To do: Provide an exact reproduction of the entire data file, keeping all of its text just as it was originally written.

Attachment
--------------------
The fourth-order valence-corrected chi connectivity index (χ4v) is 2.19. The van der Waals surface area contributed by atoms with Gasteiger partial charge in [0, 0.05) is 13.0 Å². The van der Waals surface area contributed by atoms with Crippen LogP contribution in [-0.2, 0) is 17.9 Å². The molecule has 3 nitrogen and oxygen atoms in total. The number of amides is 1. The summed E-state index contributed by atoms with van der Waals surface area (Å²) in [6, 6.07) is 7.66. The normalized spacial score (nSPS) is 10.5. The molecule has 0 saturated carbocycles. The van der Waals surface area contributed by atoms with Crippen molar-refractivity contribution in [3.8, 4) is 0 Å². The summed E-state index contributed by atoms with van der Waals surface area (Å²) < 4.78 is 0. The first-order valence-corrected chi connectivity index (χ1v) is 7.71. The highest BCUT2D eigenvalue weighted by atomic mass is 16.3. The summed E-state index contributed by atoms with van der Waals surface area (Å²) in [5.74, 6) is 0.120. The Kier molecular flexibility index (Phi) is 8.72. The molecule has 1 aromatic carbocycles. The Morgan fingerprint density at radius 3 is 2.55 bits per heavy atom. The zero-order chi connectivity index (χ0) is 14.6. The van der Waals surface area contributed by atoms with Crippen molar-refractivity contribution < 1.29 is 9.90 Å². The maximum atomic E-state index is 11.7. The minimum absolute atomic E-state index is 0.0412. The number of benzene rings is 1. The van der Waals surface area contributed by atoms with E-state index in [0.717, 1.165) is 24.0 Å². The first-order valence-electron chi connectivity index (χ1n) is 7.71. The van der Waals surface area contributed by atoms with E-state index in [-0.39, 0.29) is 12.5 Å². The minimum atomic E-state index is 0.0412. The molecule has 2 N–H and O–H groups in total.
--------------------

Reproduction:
The fourth-order valence-corrected chi connectivity index (χ4v) is 2.19. The van der Waals surface area contributed by atoms with Gasteiger partial charge in [0, 0.05) is 13.0 Å². The van der Waals surface area contributed by atoms with Crippen LogP contribution in [-0.2, 0) is 17.9 Å². The molecule has 3 nitrogen and oxygen atoms in total. The number of amides is 1. The summed E-state index contributed by atoms with van der Waals surface area (Å²) in [6, 6.07) is 7.66. The normalized spacial score (nSPS) is 10.5. The molecule has 0 saturated carbocycles. The van der Waals surface area contributed by atoms with Crippen molar-refractivity contribution in [3.8, 4) is 0 Å². The summed E-state index contributed by atoms with van der Waals surface area (Å²) < 4.78 is 0. The first-order valence-corrected chi connectivity index (χ1v) is 7.71. The highest BCUT2D eigenvalue weighted by atomic mass is 16.3. The summed E-state index contributed by atoms with van der Waals surface area (Å²) in [5.74, 6) is 0.120. The Kier molecular flexibility index (Phi) is 8.72. The molecule has 1 aromatic carbocycles. The Morgan fingerprint density at radius 3 is 2.55 bits per heavy atom. The zero-order chi connectivity index (χ0) is 14.6. The van der Waals surface area contributed by atoms with Crippen molar-refractivity contribution < 1.29 is 9.90 Å². The maximum atomic E-state index is 11.7. The minimum absolute atomic E-state index is 0.0412. The number of benzene rings is 1. The van der Waals surface area contributed by atoms with E-state index in [0.717, 1.165) is 24.0 Å². The first-order valence-electron chi connectivity index (χ1n) is 7.71. The van der Waals surface area contributed by atoms with E-state index in [-0.39, 0.29) is 12.5 Å². The minimum atomic E-state index is 0.0412. The molecule has 2 N–H and O–H groups in total.